The night ended with drinks at the Healtap, a bar outside Guy’s hospital, London. This was a throwback to the past for many. Old friends and colleagues, past fellows and current urologists all gathered to reminisce about past UK experiences. Following this, a late night serious session of serious recording and video production ensued with Declan Murphy and Alastair Lamb. For those open surgical protagonists who wonder ‘what have the robots ever done for us?’ I encourage you to watch:
The opening plenary session of Day 2: ‘Sleepless nights: Would you do the same again?’ chaired by Mr. Tim O’Brien critically re-evaluates some of the management decisions for kidney cancer from a medico-legal perspective. This session was fascinating and almost akin to a TV drama. A medico-legal lawyer (Mr. Leigh) vociferously cross-examining key members of faculty and an audience watching them sweat over what would have been initially perceived an acceptable clinical decision. A key message: allow your patients to take on decisions and not shoulder the entire burden yourself and the phrase; ‘your skills are for your patient, your notes are for yourselves’ continues to resonate.
Another EAU annual conference goes by with yet more casualties from a verbal punch up. The second session showcased a debate on robotic salvage prostatectomy between Declan Murphy and Axel Heidenreich. Perhaps the blood spilt from this joust reminded the audience that despite the rising bank of evidence favouring salvage prostatectomy, there will always remains debate when a salvage procedure is associated with increased morbidity and risk for the patient.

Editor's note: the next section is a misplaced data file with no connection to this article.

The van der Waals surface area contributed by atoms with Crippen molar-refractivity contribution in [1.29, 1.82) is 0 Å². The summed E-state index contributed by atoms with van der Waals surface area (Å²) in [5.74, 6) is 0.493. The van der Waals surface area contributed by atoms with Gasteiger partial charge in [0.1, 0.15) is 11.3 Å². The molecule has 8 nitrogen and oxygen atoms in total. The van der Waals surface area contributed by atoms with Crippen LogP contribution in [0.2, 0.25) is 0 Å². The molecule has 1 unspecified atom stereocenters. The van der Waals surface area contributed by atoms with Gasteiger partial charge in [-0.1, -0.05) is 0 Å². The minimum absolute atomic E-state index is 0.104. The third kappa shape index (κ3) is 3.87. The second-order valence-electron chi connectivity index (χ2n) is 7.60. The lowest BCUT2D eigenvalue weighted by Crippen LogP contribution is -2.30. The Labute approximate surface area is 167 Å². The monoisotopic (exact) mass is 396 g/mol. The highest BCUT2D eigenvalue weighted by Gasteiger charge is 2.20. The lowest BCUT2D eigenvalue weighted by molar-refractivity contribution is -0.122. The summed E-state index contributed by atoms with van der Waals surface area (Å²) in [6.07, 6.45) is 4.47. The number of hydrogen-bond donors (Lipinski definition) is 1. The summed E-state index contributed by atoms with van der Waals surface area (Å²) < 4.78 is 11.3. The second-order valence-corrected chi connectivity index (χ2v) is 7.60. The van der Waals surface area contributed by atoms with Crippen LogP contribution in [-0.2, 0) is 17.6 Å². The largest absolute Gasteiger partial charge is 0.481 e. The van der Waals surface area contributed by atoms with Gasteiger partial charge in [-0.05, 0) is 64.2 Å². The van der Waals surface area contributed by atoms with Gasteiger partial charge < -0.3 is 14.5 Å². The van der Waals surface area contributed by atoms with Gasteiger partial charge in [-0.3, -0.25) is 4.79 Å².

The ‘twitosphere’ was heavily active. The beauty of this as always is that if you were to miss sessions, lectures or abstracts, the ability to follow them on twitter in real time adds another dimension to conference attendance.
The most re-tweeted slide was presented by Dr. Ashish Kamat, a simple yes incredibly powerful slide demonstrating the equivalence in disease specific survival between high grade T1 urothelial carcinoma of the bladder and advanced prostate cancer reminded us all of the need to be vigilant and aggressive with high grade non muscle invasive disease of the bladder.
Day 2 brought out some of the best in abstracts, EBUS courses and updates in clinical trials. The latest developments in urological research include: the PROstate MRI Imaging Study (PROMIS) trial results reviewed by Hashim Ahmed and futher evidence and discussion from the Prostate Testing for Cancer and Treatment (ProtecT) trial by Freddie Hamdy. Prof. Jim Catto gave an eloquent talk examining the role of the enhanced recovery programme in radical cystectomy.
What a fantastic start to the meeting! As you shall see, the remainder of the meeting did not disappoint. Dr. Hendrick Borgmann will reveal all in the update of day 3 and 4.
Mr. Rajesh Nair
Fellow in Robotics and Uro-Oncology
The Royal Melbourne Hospital & Peter MacCallum Hospital, Melbourne, Australia